What is a Japanese garden

At its heart the Japanese garden remains an attempt by humans to encapsulate the spirit of Nature, recognising the cycle of seasonal changes and the transience of life. The original conception of the garden was to create an idyllic environment that would tempt the deities down from heaven to dwell in proximity to human beings.In Japan there are myriad ways in which this over-riding aim has been expressed. When one visits Japan it becomes immediately obvious that the range of gardens is vast, from tiny landscaped spaces outside contemporary apartment blocks to historic Imperial gardens which spread over many acres. Despite this huge range they are all linked by the continuity of a long tradition going back over 1400 years.

Outside Japan, Japanese-style gardens have been created across the world. These are inevitably adaptations in one way or another, to account for differing climatic conditions, architecture, availability of suitable planting material and the availability of appropriate maintenance skills.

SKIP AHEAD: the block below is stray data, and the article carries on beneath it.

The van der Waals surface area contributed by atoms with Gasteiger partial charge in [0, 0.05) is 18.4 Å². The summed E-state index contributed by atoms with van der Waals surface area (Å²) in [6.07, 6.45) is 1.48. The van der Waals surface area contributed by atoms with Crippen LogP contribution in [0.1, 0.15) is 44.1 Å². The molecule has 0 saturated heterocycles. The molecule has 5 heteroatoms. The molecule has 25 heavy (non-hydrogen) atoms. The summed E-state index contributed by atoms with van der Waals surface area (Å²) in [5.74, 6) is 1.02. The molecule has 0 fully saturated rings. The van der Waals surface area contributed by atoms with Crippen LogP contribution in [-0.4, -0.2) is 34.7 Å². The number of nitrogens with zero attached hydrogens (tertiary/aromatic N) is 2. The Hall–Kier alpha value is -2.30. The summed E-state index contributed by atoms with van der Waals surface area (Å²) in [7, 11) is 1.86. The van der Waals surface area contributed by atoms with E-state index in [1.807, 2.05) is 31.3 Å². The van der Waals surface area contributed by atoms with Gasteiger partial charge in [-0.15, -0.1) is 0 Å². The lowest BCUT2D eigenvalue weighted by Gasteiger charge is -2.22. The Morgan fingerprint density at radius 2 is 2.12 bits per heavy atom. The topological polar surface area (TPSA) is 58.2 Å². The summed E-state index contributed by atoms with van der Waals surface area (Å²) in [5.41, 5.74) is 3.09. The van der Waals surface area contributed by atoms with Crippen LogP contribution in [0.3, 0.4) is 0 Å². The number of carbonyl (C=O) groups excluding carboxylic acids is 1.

Japanese Garden Styles

Garden styles Gardens in Japan are of two distinct types: those that are experienced by walking round them and those that are simply viewed from a building or veranda.

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Cultural Borrowing

The very notion of creating a “Japanese style garden” raises many interesting questions, not least whether it is possible at all to create a “Japanese garden” outside of its geographical and cultural origins.

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JGS Gardens and Show Gardens

2013 Tatton Park Flower Show Our 20th anniversary JGS garden called Reflections of Japan designed by Graham Hardman, sponsored by Bury Hospice and built by members of the JGS was awarded a Gold medal.

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